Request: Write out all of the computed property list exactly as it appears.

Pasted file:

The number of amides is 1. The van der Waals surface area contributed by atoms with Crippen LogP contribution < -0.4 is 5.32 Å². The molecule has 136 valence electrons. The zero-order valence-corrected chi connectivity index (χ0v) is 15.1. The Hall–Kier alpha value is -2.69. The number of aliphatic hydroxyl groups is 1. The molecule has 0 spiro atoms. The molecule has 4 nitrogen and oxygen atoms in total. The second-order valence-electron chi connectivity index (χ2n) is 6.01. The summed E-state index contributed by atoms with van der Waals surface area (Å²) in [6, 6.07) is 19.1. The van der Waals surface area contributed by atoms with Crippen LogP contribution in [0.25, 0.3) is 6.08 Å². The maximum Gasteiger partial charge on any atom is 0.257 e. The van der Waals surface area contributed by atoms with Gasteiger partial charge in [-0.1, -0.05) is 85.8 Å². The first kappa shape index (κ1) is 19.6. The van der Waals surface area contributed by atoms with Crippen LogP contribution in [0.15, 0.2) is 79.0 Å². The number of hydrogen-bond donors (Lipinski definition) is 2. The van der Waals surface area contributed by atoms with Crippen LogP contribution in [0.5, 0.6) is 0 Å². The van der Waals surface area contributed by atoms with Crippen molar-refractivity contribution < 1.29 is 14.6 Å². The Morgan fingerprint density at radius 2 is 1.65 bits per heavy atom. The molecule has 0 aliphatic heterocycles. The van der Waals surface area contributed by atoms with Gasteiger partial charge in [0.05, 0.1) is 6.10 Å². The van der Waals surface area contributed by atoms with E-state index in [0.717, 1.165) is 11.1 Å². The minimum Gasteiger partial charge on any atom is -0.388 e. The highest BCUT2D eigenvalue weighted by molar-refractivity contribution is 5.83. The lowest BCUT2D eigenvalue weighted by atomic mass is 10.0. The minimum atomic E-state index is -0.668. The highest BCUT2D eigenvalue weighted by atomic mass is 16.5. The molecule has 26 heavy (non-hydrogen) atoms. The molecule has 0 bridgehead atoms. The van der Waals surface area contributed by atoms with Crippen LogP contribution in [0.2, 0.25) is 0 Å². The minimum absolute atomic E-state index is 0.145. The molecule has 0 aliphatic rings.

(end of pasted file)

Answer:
The number of amides is 1. The van der Waals surface area contributed by atoms with Crippen LogP contribution < -0.4 is 5.32 Å². The molecule has 136 valence electrons. The zero-order valence-corrected chi connectivity index (χ0v) is 15.1. The Hall–Kier alpha value is -2.69. The number of aliphatic hydroxyl groups is 1. The molecule has 0 spiro atoms. The molecule has 4 nitrogen and oxygen atoms in total. The second-order valence-electron chi connectivity index (χ2n) is 6.01. The summed E-state index contributed by atoms with van der Waals surface area (Å²) in [6, 6.07) is 19.1. The van der Waals surface area contributed by atoms with Crippen LogP contribution in [0.25, 0.3) is 6.08 Å². The maximum Gasteiger partial charge on any atom is 0.257 e. The van der Waals surface area contributed by atoms with Gasteiger partial charge in [-0.1, -0.05) is 85.8 Å². The first kappa shape index (κ1) is 19.6. The van der Waals surface area contributed by atoms with Crippen LogP contribution in [0.15, 0.2) is 79.0 Å². The number of hydrogen-bond donors (Lipinski definition) is 2. The van der Waals surface area contributed by atoms with Crippen LogP contribution in [0.5, 0.6) is 0 Å². The van der Waals surface area contributed by atoms with Crippen molar-refractivity contribution < 1.29 is 14.6 Å². The Morgan fingerprint density at radius 2 is 1.65 bits per heavy atom. The molecule has 0 aliphatic heterocycles. The van der Waals surface area contributed by atoms with Gasteiger partial charge in [0.05, 0.1) is 6.10 Å². The van der Waals surface area contributed by atoms with E-state index in [0.717, 1.165) is 11.1 Å². The minimum Gasteiger partial charge on any atom is -0.388 e. The highest BCUT2D eigenvalue weighted by molar-refractivity contribution is 5.83. The lowest BCUT2D eigenvalue weighted by atomic mass is 10.0. The minimum atomic E-state index is -0.668. The highest BCUT2D eigenvalue weighted by atomic mass is 16.5. The molecule has 26 heavy (non-hydrogen) atoms. The molecule has 0 bridgehead atoms. The van der Waals surface area contributed by atoms with Crippen LogP contribution in [0.2, 0.25) is 0 Å². The minimum absolute atomic E-state index is 0.145. The molecule has 0 aliphatic rings.